A Court of Mist and Fury Page 94

The Hewn City. A place of such terrible beauty that it was an effort to keep the wonder and dread off my face. Music was already playing somewhere, and our hosts still did not come out to greet us. The people we passed—only High Fae—were clothed in finery, their faces deathly pale and cold. Not one stopped us, not one smiled or bowed.

Mor ignored them all. Neither of us had said one word. Rhys had told me not to—that the walls had ears here.

Mor led me down the avenue toward another set of stone gates, thrown open at the base of what looked to be a castle within the mountain. The official seat of the High Lord of the Night Court.

Great, scaled black beasts were carved into those gates, all coiled together in a nest of claws and fangs, sleeping and fighting, some locked in an endless cycle of devouring each other. Between them flowed vines of jasmine and moonflowers. I could have sworn the beasts seemed to writhe in the silvery glow of the bobbing faelights throughout the mountain-city. The Gates of Eternity—that’s what I’d call the painting that flickered in my mind.

Mor continued through them, a flash of color and life in this strange, cold place.

She wore deepest red, the gossamer and gauze of her sleeveless gown clinging to her breasts and hips, while carefully placed shafts left much of her stomach and back exposed. Her hair was down in rippling waves, and cuffs of solid gold glinted around her wrists. A queen—a queen who bowed to no one, a queen who had faced them all down and triumphed. A queen who owned her body, her life, her destiny, and never apologized for it.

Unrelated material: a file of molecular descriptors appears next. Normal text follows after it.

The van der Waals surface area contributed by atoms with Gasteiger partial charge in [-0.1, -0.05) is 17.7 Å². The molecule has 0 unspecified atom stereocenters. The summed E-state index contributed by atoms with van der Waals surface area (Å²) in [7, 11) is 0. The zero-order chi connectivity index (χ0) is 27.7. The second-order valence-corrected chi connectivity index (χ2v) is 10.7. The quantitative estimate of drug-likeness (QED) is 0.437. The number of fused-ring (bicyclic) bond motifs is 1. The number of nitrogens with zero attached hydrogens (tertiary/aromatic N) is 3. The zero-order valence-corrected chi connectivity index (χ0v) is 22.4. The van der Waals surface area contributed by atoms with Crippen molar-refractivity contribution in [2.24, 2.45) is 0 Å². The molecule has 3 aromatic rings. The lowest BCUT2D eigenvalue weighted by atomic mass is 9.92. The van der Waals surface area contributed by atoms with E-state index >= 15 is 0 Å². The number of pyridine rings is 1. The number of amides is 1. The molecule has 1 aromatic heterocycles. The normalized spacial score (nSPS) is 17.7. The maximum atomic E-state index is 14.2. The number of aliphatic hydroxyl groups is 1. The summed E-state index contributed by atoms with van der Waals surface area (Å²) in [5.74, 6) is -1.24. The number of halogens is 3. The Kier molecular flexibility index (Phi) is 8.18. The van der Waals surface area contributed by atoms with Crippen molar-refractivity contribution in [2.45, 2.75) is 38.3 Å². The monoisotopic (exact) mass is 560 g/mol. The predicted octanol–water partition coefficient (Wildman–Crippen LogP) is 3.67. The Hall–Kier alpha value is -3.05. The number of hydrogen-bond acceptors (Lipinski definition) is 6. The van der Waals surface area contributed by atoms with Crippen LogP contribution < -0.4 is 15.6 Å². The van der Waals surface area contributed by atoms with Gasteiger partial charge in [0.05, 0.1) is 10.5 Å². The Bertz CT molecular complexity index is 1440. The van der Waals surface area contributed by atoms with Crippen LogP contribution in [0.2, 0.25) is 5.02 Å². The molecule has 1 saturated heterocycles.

My clothes, which she had taken a moment in the pine wood to shift me into, were of a similar ilk, nearly identical to those I had been forced to wear Under the Mountain. Two shafts of fabric that hardly covered my breasts flowed to below my navel, where a belt across my hips joined them into one long shaft that draped between my legs and barely covered my backside.

But unlike the chiffon and bright colors I had worn then, this one was fashioned of black, glittering fabric that sparkled with every swish of my hips.

Mor had fashioned my hair onto a crown atop my head—right behind the black diadem that had been set before it, accented with flecks of diamond that made it glisten like the night sky. She’d darkened and lengthened my eyelashes, sweeping out an elegant, vicious line of kohl at the outer corner of each. My lips she’d painted bloodred.

Into the castle beneath the mountain we strode. There were more people here, milling about the endless halls, watching our every breath. Some looked like Mor, with their gold hair and beautiful faces. They even hissed at her.

Mor smirked at them. Part of me wished she’d rip their throats out instead.

We at last came to a throne room of polished ebony. More of the serpents from the front gates were carved here—this time, wrapped around the countless columns supporting the onyx ceiling. It was so high up that gloom hid its finer details, but I knew more had been carved there, too. Great beasts to monitor the manipulations and scheming within this room. The throne itself had been fashioned out of a few of them, a head snaking around either side of the back—as if they watched over the High Lord’s shoulder.

A crowd had gathered—and for a moment, I was again in Amarantha’s throne room, so similar was the atmosphere, the malice. So similar was the dais at the other end.

A golden-haired, beautiful man stepped into our path toward that ebony throne, and Mor smoothly halted. I knew he was her father without him saying a word.

He was clothed in black, a silver circlet atop his head. His brown eyes were like old soil as he said to her, “Where is he?”

No greeting, no formality. He ignored me wholly.